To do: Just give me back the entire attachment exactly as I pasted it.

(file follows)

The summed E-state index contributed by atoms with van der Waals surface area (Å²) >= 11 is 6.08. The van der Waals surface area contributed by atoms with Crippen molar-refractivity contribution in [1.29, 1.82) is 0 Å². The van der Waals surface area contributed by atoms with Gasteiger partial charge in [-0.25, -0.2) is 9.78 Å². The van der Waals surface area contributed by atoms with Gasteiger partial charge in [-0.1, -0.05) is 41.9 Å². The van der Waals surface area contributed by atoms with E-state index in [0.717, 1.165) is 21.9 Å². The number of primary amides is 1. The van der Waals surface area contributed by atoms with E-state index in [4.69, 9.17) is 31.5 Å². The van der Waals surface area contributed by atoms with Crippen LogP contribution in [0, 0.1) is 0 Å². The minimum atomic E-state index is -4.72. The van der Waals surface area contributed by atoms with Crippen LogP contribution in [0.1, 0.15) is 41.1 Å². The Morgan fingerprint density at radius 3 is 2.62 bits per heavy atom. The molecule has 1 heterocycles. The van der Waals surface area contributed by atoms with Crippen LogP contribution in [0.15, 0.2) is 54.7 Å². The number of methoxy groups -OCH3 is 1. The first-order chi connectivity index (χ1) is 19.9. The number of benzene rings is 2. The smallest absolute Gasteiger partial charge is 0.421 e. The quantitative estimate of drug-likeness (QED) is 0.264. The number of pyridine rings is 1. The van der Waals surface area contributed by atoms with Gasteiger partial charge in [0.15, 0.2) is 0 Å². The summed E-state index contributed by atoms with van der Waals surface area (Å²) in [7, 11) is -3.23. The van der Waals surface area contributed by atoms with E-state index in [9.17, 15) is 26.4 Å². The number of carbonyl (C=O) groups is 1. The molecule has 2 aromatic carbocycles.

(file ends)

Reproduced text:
The summed E-state index contributed by atoms with van der Waals surface area (Å²) >= 11 is 6.08. The van der Waals surface area contributed by atoms with Crippen molar-refractivity contribution in [1.29, 1.82) is 0 Å². The van der Waals surface area contributed by atoms with Gasteiger partial charge in [-0.25, -0.2) is 9.78 Å². The van der Waals surface area contributed by atoms with Gasteiger partial charge in [-0.1, -0.05) is 41.9 Å². The van der Waals surface area contributed by atoms with E-state index in [0.717, 1.165) is 21.9 Å². The number of primary amides is 1. The van der Waals surface area contributed by atoms with E-state index in [4.69, 9.17) is 31.5 Å². The van der Waals surface area contributed by atoms with Crippen LogP contribution in [0, 0.1) is 0 Å². The minimum atomic E-state index is -4.72. The van der Waals surface area contributed by atoms with Crippen LogP contribution in [0.1, 0.15) is 41.1 Å². The Morgan fingerprint density at radius 3 is 2.62 bits per heavy atom. The molecule has 1 heterocycles. The van der Waals surface area contributed by atoms with Crippen LogP contribution in [0.15, 0.2) is 54.7 Å². The number of methoxy groups -OCH3 is 1. The first-order chi connectivity index (χ1) is 19.9. The number of benzene rings is 2. The smallest absolute Gasteiger partial charge is 0.421 e. The quantitative estimate of drug-likeness (QED) is 0.264. The number of pyridine rings is 1. The van der Waals surface area contributed by atoms with Gasteiger partial charge in [0.15, 0.2) is 0 Å². The summed E-state index contributed by atoms with van der Waals surface area (Å²) in [7, 11) is -3.23. The van der Waals surface area contributed by atoms with E-state index in [9.17, 15) is 26.4 Å². The number of carbonyl (C=O) groups is 1. The molecule has 2 aromatic carbocycles.